What scant rhetoric Israel’s founders bequeathed us on the subject — the Declaration of Independence, a few speeches, the scribblings of some ideologues — is no more robust or convincing than the democratic commitments given lip service in most of the world’s dictatorships. There was no Philadelphia Convention and no Magna Carta; no document or constitution-setting moment can explain why the millions of Jews who arrived in Israel from nondemocratic lands — most of whom experienced their first free election when casting their first ballot as Israelis — would go on to build a democratic polity that has proven more stable, free and capable of self-critique and self-improvement than many older democracies in the West.
Israel was democratic before it legislated itself so, and has remained so despite never managing to construct a coherent national consensus on what that democracy actually consists of.
And that’s the key to understanding Israel’s maddening electoral system. Measured by the sophisticated institutions of most other democracies, it is unimpressively simple and seemingly unconcerned with the chaos it seems to engender. But it isn’t meant to be measured by that standard. In this informal democracy, whose liberties flow not from legislation or clever constitutional engineering, but from a deeper and more amorphous social compromise, a kind of “grand bargain” is enabled between Israel’s many tribes that has allowed them to act as a coherent whole and to construct on such divided foundations a successful and stable polity.
And its primary means for doing that: the coalition negotiations process, the very same step after the last election that sent the country tumbling toward a new one.
In the straightforward description of the Israeli system of government provided above, few internal checks and balances are evident. But in Netanyahu’s coalition troubles we find a prime minister beset by checks no less powerful and self-limiting than in any other democracy — and it is Israel’s tribes, in this case secularist Russian-speakers facing off against Haredi factions, that force on each prime minister the complicated balancing act so often derided as the great flaw in Israeli governance.
Israelis vote their tribes, and in the coalition talks those tribes negotiate with the broader polity to ensure their interests and concerns are met. Their chief currency in that negotiation is their own commitment to the needs of the whole through the lending of their parliamentary votes to the coalition.
Thus it is in the coalition talks that Likud or Labor governments have historically taken the time to carefully listen to Haredi needs, or where Haredi politicians who insist they are not Zionists take responsibility for major agencies of government and for advancing the policies and interests of the Jewish state. It is here, too, that Sephardi voices from marginalized communities — Morocco-born David Levy, a father of 12 from the northern desert town of Beit She’an who rose to be Israel’s foreign minister, or Moshe Kahlon, the fifth of seven children of an impoverished Libyan family in downtrodden Hadera and the current finance minister — can demand and receive funding and bureaucratic attention to the long-neglected margins of Israeli society, either within the larger parties or at the helm of their own small ones. Both Levy and Kahlon served as cabinet ministers from Likud, and later as coalition partners leading smaller parties.
It is in these coalition talks that parties like Yisrael Ba’aliya and Yisrael Beytenu, led by Russian-speaking immigrants, have helped advance the economic and social integration of fellow Russian speakers, and granted them a powerful independent voice in the national conversation. Israel absorbed and integrated the Russian-speaking immigration not so much via planning and policymaking but by the simple expedient of handing control over relevant state institutions — especially the ministries of housing and immigrant absorption — to the immigrants themselves through the coalition-negotiations process.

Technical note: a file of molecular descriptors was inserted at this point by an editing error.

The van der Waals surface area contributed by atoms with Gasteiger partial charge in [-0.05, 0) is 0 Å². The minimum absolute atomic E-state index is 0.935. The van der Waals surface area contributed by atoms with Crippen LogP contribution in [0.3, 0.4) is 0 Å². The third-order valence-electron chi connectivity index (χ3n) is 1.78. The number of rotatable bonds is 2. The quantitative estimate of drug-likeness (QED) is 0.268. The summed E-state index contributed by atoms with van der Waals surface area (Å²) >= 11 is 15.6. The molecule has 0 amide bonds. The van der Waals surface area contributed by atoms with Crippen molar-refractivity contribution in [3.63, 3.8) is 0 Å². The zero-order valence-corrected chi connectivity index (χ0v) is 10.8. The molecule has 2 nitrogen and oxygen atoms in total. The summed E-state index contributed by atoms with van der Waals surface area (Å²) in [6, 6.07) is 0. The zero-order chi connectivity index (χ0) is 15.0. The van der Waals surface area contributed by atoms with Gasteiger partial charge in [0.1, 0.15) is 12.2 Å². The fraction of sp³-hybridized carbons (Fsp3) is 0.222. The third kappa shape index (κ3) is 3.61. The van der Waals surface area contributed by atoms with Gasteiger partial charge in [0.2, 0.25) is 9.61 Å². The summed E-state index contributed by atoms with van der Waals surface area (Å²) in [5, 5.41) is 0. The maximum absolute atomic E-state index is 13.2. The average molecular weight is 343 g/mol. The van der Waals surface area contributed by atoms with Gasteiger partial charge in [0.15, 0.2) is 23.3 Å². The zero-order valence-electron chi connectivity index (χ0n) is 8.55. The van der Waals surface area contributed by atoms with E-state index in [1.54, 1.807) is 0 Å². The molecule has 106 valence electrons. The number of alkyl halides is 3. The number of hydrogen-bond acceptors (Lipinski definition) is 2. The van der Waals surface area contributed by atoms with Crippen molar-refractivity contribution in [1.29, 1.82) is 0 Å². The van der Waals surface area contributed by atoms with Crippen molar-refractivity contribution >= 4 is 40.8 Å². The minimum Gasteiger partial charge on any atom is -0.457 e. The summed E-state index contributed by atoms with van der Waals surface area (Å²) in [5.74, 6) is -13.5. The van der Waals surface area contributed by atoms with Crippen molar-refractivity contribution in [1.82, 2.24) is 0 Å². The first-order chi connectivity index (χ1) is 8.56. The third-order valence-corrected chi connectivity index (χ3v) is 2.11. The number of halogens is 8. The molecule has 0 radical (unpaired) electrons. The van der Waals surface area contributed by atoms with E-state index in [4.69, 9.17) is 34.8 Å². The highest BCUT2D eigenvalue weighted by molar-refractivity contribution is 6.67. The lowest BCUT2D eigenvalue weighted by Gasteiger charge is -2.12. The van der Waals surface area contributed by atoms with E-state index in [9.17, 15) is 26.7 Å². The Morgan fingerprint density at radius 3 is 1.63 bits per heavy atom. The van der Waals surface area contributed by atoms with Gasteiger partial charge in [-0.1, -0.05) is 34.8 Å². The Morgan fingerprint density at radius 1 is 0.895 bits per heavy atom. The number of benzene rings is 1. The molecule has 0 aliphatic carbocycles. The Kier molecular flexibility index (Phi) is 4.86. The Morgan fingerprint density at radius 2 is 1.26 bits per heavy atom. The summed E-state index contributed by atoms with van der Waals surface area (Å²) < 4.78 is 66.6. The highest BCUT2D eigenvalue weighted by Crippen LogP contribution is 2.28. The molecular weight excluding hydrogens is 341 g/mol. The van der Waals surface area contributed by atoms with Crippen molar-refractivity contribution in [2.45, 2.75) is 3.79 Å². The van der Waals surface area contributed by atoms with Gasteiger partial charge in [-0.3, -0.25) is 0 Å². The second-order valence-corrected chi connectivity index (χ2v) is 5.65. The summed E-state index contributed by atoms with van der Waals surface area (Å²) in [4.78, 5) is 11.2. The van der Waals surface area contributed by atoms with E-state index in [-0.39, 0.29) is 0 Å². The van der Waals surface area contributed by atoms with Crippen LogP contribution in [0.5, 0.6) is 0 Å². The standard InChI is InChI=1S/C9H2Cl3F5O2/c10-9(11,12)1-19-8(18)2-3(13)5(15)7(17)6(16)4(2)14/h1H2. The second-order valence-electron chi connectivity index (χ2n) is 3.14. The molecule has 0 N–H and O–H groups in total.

At every key point in Israel’s history — from its earliest days with David Ben Gurion’s need to cobble together a coalition of socialists and communists to rule the fragile new state, to Likud’s dramatic pivot in the 1970s toward the disempowered and neglected Sephardi Jews, to the coalition between the left and the Haredim that allowed passage of the Oslo accords, to the single-minded support of the religious-Zionist camp for Likud in the years since out of fear of a renewed peace process — it is in the coalition-building process that the Israeli electoral system has managed to successfully mediate the interests and anxieties of these political tribes in a way that ensured a more unified polity at the end of the process. It is a system focused on bringing the various groups to the table, where together they reaffirm after each round at the ballot box the bargain at the heart of Israeli liberty: that no tribe can be allowed to oppress another.
When ordinary Israelis speak of “democracy,” they don’t mean a specific set of ideas or institutions. The term is shorthand for the live-and-let-live ethos that has shaped the powerful but unofficial processes by which the power of the majority is curtailed, individual liberties are upheld and an underlying solidarity and cooperation in the Israeli body politic are ensured.
“Democracy” to Yesh Atid’s secularist voters means not being forced by religious minorities to obey religious laws. “Democracy” to Haredi party voters means access to state funds and a say in state policies that affect Haredi communities. “Democracy” to impoverished Sephardi-majority communities in the peripheries of the country means a seat at the table when budgets are disbursed, and dignity and recognition in the Israeli civic religion — such as the awarding of an Israel Prize for Literature to a Sephardi laureate, which first happened with Erez Biton in 2015, 62 years after the prize’s founding, or the study of Mizrahi Zionist writers alongside the Ashkenazi forebears of the Zionist movement in the high school history curriculum.